Is there a possibility that future tech advances may reduce or eliminate the noise when using high ISO setting, or is this noise unavoidable and inherent to all digital sensors?

If there is a theoretical limit where noise is inevitable, how close are we to that?


5 Answers 5


It's very important to realize that it is not the high ISO setting itself that results in noisy image, it's that fact that using a high ISO setting means you capture very little light.

Light is made up of photons which are randomly emitted by a lightsource. When the light levels are low or the exposure time very short then the number of photons you get will vary considerably from

Imagine you are trying to estimate the rate at which people are leaving a shopping mall. If you only have 10 seconds to count people then the result you get will vary a lot depending on exactly when you start counting, and which exit you chose. If you have 10 minutes to count people, then you will get a much more stable answer which will be similar for all exits (assuming there is no personal preference for exits) and across different 10 minute time windows (assuming there are no other factors influencing the result).

That is what is happening when you use a high ISO setting, you capture very few photons so a set of neighboring pixels covering an object of uniform colour might receive 4, 3, 4, and 5 photons each, so instead of a smooth uniform colour you get a grainy result that changes for each pixel.

This noise is called photon noise and is the dominant source of noise in high ISO images except in the shadows. Even if you had a perfect sensor that counted and faithfully reported each photon that hit the sensor you would still have a significant amount of noise in low light.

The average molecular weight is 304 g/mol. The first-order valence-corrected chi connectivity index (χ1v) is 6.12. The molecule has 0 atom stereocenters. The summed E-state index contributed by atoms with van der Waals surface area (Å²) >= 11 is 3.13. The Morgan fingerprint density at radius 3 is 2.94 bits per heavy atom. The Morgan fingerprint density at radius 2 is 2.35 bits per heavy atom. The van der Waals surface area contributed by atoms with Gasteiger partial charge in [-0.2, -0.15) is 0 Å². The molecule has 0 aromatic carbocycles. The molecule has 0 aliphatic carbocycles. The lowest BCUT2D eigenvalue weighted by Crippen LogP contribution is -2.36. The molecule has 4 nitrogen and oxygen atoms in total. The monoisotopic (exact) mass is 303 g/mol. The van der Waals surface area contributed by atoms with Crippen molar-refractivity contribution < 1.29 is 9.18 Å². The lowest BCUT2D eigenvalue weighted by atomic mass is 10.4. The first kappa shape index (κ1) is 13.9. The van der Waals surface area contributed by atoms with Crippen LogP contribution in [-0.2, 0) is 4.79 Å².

That's not to say that we have reached the limit of high ISO performance. Not quite yet any way. Pure photon noise is very fine grained is less objectionable than the clumpy pattern noise observed in high ISO photographs.

Reducing pixel cross talk, improving the electronics in general might only have a small effect in reducing noise amplitude, but a larger effect on improving noise quality.

Wikipedia has a simulation of the "perfect" sensor where photon noise is only noise source:

Click for a larger version where you can make out individual pixels. Image by Mdf some rights reserved.

  • 2
    \$\begingroup\$ This is true for very short exposure times, but how short? Can you add some (estimated) values for the different exposures in the example picture. Are we talking about 1 nano second to 10 nano seconds, or are we approaching "normal" camera performance exposure times? I realise this will depend on the amount of light, but take a "normal" indoor scene as an example. \$\endgroup\$ Commented Mar 17, 2014 at 16:25
  • \$\begingroup\$ I like this answer, but ` you capture very few photons so a set of neighboring pixels covering an object of uniform colour might receive 4, 3, 4, and 5 photons each` - aren't we still talking millions of photons? \$\endgroup\$ Commented Mar 17, 2014 at 21:48
  • \$\begingroup\$ @KirkBroadhurst That's the whole point: in low-light we aren't. Human vision is approximately logarithmic, and the "stop scale" is also logarithmic. One stop less light means half as many photons. If you start halving, you get to only a few photons very very quickly. If you're mathematically oriented you might want to read up on the Poisson process. Generally, if you have k photons on average per pixel, the magnitude of the pixel noise will be sqrt(k). \$\endgroup\$
    – Szabolcs
    Commented Mar 17, 2014 at 22:59
  • \$\begingroup\$ @KirkBroadhurst Historically, the first model of light was as "rays" (geometrical optics). Then came wave optics. Then quantum mechanics---light is made of discrete units. It is interesting to think that phenomena related to each model (and not explainable by previous ones) do have practical significance in digital photography. \$\endgroup\$
    – Szabolcs
    Commented Mar 17, 2014 at 23:02
  • \$\begingroup\$ @Matt Grum - The second paragraph appears to be incomplete. \$\endgroup\$
    – Michael C
    Commented Jul 8, 2014 at 23:29

Reduce it, yes. For example, the Canon 5D Mark III is 2/3 stops better than the Canon 5D in high ISO performance, although their sensors are the same size, because it is seven years newer. Of course, past performance is not necessarily indicative of future results, but I see no reason for incremental gains not to continue to be made.

Eliminating it completely is physically impossible. When you get to an ISO in the millions, you're trying to extract data out of a few photons. Regardless of how good your technology is, the information is simply not there for you to extract.